Yuriy Galyulko and Karina Pietoian pose with their 7-year-old son, Eldar, who has Duchenne, and their healthy 2-year-old daughter, Margarita, at home in Lviv, Ukraine. Credit: Larry Luxner

LVIV, Ukraine—On a recent October morning, Karina Pietoian and Yuriy Galyulko sat down to discuss their son, Eldar, and the mysterious illness that has come to dominate their family.

Eldar, 7, has Duchenne muscular dystrophy (DMD). But for the first 3 years of his life, nobody figured that out.

“Doctors didn’t know what Eldar had,” Pietoian said as she served hot tea and cookies in the living room of their small apartment. “By the time he was a year and a half old, he was very weak and couldn’t hold things in his hand. I understood that something was wrong with my son, but the doctors all got it wrong. Some even wanted to treat him for autism or intellectual disability.”

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Pietoian, interviewed through an interpreter, is 38. Galyulko, a social worker, is 37. Along with Eldar and 2-year-old Margarita, they live on the third floor of a 19th-century brick building in Lviv, a medieval city in extreme western Ukraine, near the Polish border.

“I began asking doctors, but they didn’t know about the disease. Then I started finding out information online from other countries,” she said. “But here in Ukraine, if you ask somebody what Duchenne is, they might tell you it’s some kind of dessert. Unfortunately, there is no program for helping such people, so if you’re sick with this disease, you’re alone.”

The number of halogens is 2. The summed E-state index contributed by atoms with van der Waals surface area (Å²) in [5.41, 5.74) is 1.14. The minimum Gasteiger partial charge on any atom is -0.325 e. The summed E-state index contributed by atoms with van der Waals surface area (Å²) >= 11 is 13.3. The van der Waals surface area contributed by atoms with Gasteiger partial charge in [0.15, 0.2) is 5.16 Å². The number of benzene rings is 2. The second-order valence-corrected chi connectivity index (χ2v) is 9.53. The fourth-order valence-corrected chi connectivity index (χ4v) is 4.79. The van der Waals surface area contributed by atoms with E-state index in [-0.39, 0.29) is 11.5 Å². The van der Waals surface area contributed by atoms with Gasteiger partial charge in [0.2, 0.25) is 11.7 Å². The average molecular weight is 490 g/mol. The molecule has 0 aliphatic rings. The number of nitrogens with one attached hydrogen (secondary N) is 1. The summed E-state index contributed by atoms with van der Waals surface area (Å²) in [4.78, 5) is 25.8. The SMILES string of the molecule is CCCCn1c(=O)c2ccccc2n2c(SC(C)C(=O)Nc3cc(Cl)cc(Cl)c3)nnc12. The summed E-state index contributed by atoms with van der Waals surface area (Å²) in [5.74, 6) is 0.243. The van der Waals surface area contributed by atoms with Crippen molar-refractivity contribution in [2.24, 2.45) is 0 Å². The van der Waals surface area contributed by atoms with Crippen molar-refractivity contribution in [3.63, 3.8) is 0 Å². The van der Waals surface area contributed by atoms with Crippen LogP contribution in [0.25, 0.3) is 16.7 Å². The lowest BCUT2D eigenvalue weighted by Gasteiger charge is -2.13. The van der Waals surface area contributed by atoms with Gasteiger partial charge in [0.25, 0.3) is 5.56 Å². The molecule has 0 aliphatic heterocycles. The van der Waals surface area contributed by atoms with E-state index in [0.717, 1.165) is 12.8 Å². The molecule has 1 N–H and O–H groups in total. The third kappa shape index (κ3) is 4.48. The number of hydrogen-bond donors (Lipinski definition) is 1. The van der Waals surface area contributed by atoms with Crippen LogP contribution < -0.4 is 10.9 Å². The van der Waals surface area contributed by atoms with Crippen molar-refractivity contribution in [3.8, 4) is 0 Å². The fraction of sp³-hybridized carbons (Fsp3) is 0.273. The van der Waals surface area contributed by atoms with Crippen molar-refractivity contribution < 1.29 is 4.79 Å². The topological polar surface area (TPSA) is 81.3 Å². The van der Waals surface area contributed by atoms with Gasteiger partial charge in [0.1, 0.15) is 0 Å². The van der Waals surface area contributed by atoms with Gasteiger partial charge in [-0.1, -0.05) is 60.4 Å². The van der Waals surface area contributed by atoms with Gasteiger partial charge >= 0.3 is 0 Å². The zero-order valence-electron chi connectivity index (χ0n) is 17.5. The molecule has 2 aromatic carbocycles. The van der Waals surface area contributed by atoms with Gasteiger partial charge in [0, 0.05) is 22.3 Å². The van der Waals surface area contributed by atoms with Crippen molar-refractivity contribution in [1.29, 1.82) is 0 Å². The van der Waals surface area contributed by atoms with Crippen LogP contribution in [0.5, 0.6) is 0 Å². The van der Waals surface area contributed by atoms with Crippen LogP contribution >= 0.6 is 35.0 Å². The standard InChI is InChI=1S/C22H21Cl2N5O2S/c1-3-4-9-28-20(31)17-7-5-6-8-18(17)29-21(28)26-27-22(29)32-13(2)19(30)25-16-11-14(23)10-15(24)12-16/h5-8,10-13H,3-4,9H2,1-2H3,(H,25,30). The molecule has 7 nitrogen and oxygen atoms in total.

From left: Serhyi Yashchenko, Margarita Yashchenko, Mykola Tsukanov, and Svitlana Sysoeva promote an international children’s art competition to call attention to DMD. Credit: Duchenne Ukraine

The Ukrainian city of Kropyvnytskyi, a 10-hour drive east of Lviv, is home to Margarita Yashchenko and her husband Serhyi. Their son Danya, 14, was diagnosed with DMD at the age of 6 and has since gotten progressively worse.

“My son could walk until he was 13, but last year he fell on the floor and broke some bones,” she said. “He uses a wheelchair now because he cannot walk much anymore without resting.”

Danya’s older sister, Alina, heads Duchenne Ukraine, a nonprofit organization that connects DMD patients across this Texas-sized country, which is Europe’s second-largest in geographical area and population, but its poorest in terms of annual per-capita income. The country has faced years of mismanagement and corruption, the COVID-19 pandemic, and a violent separatist movement that has systematically destroyed the national economy.

As of 2018, Duchenne Ukraine had 444 patients in its registry, though the country’s actual number of people with DMD is now believed to exceed 500—and may, in fact, be closer to 600.

A regional conference organized by Duchenne Ukraine for November 22-26, 2021, in Kropyvnytskyi is expected to attract 15 doctors from throughout the country. In addition, Michel Toussaint, PhD, a Belgian neurologist affiliated with the Inkendaal Rehabilitation Hospital near Brussels, will distribute 12 ventilators to DMD patients and lecture on the importance of nocturnal and full-time home ventilation in treating Duchenne.

Michel Toussaint, PhD, and the 12 ventilators he has brought to Ukraine for DMD patients. Credit: Duchenne Ukraine

“Neurologists have more information and are better educated about this disease than in the past,” Margarita Yashchenko said. “For example, steroids are good for stopping the progression of Duchenne, but they have a lot of bad side effects, such as osteoporosis. We are working with a multidisciplinary team in Ukraine that includes pulmonologists, cardiologists, and orthopedic surgeons, and we also have a YouTube channel that’s a great training resource for doctors in our country.”

Lviv alone is home to 91 boys with DMD, including Eldar, whose biological father abandoned the family upon learning of his son’s diagnosis and soon after died of a heart attack.

“He left me with my son and didn’t help at all with money or support,” Pietoian said. Galyulko, at her side, quickly added: “At that time, Karina was deeply depressed because of Eldar’s situation. I saw all this and understood that I had to help her because I loved her, and this was her son.”